Traditional RGB color-based image processing could not be used to analyze these images due to the inconsistent colors, background variation, and shadowing effects produced by the 3-D seedlings. Instead, RGB images were mapped to hue, saturation, and lightness (HSL) and a histogram of each individual image plane calculated. From these image planes, the seed, root, and stem features of the individual seedlings can be classified (see Fig. 2).

FIGURE 2. After RGB images are mapped to HSL color space, a histogram of each individual image plane is calculated. From these image planes, the seed, root, and stem features of the individual seedlings can be determined.

To classify each individual seedling, the system was first presented with a number of different seedlings at varying stages of germination. From these multiple HSL data maps, the distribution mean and standard deviation of each histogram were computed and a mathematical cost basis function developed to analyze the various classes of seedlings.

Chlorophyll and 3-D

While cost basis functions are useful in determining seeds, roots, and stems associated with each plant, using these data in conjunction with the 3-D structure of the plant and its chlorophyll content can produce more reliable results. To measure the 3-D and chlorophyll content data, it was initially thought that an off-the-shelf 3-D structured-light measurement system and a separate chlorophyll meter were required.

Unfortunately, traditional off-the-shelf chlorophyll readers require several seconds to take individual chlorophyll readings and have to be positioned very close to the plant. However, since chlorophyll has an emission peak of 680 nm when excited with a 650-nm laser, both chlorophyll measurement and 3-D profiling of the plant could be accomplished simultaneously by using one camera and one laser.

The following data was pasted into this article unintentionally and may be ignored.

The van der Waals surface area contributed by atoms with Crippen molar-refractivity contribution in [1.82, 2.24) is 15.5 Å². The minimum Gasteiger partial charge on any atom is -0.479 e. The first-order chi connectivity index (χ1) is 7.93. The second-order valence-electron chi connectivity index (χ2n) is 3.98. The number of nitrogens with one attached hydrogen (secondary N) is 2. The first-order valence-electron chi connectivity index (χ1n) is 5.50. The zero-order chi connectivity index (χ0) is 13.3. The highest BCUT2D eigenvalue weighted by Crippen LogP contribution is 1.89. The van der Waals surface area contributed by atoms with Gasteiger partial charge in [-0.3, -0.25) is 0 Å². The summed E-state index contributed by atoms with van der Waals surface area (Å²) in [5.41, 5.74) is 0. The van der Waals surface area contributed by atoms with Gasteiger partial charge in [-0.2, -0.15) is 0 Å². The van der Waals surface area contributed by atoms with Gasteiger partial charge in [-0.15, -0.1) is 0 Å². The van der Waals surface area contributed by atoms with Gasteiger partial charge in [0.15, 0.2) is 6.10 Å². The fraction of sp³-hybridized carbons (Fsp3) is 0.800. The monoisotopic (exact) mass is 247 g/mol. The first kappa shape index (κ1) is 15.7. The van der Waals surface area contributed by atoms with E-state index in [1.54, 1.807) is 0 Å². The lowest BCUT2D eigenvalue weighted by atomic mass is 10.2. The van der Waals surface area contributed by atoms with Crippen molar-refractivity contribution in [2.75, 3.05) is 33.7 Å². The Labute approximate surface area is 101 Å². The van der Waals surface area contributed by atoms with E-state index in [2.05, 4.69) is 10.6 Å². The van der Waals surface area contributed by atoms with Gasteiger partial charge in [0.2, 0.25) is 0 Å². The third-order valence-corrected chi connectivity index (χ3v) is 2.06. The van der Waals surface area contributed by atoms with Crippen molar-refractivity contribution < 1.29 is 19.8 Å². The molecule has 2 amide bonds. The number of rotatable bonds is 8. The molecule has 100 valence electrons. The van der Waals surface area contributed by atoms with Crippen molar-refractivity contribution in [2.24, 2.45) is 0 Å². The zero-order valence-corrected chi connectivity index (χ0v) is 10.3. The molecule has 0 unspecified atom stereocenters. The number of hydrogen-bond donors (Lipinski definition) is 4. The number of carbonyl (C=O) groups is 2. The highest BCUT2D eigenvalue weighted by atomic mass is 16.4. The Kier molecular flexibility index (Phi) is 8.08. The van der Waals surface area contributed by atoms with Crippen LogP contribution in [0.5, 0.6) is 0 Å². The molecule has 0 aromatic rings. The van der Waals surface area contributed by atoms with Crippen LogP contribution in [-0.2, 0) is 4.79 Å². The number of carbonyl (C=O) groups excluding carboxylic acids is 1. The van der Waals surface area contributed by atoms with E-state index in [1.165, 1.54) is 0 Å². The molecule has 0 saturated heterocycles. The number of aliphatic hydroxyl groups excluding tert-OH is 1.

In a second imaging workstation, a structured 650-nm laser light was used to illuminate the seedlings as they passed along the conveyor. Emitted light from the chlorophyll molecules is then captured by a 2048 × 2048-pixel ace-2040-180gm Camera Link camera from Basler at 300+ frames/sec. Using a 662-nm high-pass filter, the reflected laser light can be removed and only chlorophyll fluorescent signal is measured. Data from this camera were then transferred to a host PC using an NI-1433 Camera Link frame grabber from National Instruments (NI). Sets of measurements using high and low laser power are then collected and the ratio used to determine the chlorophyll content.

Rule-based statistical scoring and shape/morphology algorithms within NI's Vision Development Module (VDM) were then used to determine the probability that a region of the image contains a specific plant part (see Fig. 3). To do so, images representing the color image of the seedling, the chlorophyll, and the height map were used to measure the dimensions of each plant part. The data were then stored for later statistical analysis. Here, a divide and conquer strategy is used.

FIGURE 3. Rule-based statistical scoring and shape/morphology algorithms are used to determine the probability that a region of the image is a specific plant part.

Checking the presence of chlorophyll determines whether the plant has entered the stem or leaf stages, and so can determine whether they are mature. Leaves and stems can be separated by both relative chlorophyll levels and height. Remaining parts such as the seed root and background are then separated using statistical analysis. When no chlorophyll is present, only the root and seed can be present, which are separated using combined HSL statistics and shape for seed verification.

Paul Falkenstein is vice president of automation and inspection at Coleman Technologies Inc. (

Company Info

Ball Horticultural Company


Coleman Technologies

National Instruments

Teledyne DALSA